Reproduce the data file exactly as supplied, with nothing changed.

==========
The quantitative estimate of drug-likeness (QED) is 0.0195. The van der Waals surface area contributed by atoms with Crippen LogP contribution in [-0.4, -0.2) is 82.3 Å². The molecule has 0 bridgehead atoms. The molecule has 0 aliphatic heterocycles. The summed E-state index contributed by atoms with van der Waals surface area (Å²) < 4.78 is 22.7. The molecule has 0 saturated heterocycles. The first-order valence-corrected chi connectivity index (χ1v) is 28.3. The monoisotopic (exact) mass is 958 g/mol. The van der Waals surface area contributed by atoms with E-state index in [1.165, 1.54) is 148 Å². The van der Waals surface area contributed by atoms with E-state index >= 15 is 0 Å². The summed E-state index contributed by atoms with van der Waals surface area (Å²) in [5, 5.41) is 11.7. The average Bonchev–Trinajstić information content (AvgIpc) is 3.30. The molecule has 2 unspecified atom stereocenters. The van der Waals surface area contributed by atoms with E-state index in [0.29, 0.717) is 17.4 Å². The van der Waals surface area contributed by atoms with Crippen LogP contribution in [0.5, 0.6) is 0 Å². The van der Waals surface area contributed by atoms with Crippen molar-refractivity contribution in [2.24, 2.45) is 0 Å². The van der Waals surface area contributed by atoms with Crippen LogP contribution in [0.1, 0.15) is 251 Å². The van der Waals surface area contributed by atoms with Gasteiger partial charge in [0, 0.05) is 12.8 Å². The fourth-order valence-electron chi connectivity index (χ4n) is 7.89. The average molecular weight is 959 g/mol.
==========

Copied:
The quantitative estimate of drug-likeness (QED) is 0.0195. The van der Waals surface area contributed by atoms with Crippen LogP contribution in [-0.4, -0.2) is 82.3 Å². The molecule has 0 bridgehead atoms. The molecule has 0 aliphatic heterocycles. The summed E-state index contributed by atoms with van der Waals surface area (Å²) < 4.78 is 22.7. The molecule has 0 saturated heterocycles. The first-order valence-corrected chi connectivity index (χ1v) is 28.3. The monoisotopic (exact) mass is 958 g/mol. The van der Waals surface area contributed by atoms with E-state index in [1.165, 1.54) is 148 Å². The van der Waals surface area contributed by atoms with E-state index >= 15 is 0 Å². The summed E-state index contributed by atoms with van der Waals surface area (Å²) in [5, 5.41) is 11.7. The average Bonchev–Trinajstić information content (AvgIpc) is 3.30. The molecule has 2 unspecified atom stereocenters. The van der Waals surface area contributed by atoms with E-state index in [0.29, 0.717) is 17.4 Å². The van der Waals surface area contributed by atoms with Crippen LogP contribution in [0.5, 0.6) is 0 Å². The van der Waals surface area contributed by atoms with Crippen molar-refractivity contribution in [2.24, 2.45) is 0 Å². The van der Waals surface area contributed by atoms with Crippen LogP contribution in [0.1, 0.15) is 251 Å². The van der Waals surface area contributed by atoms with Gasteiger partial charge in [0, 0.05) is 12.8 Å². The fourth-order valence-electron chi connectivity index (χ4n) is 7.89. The average molecular weight is 959 g/mol.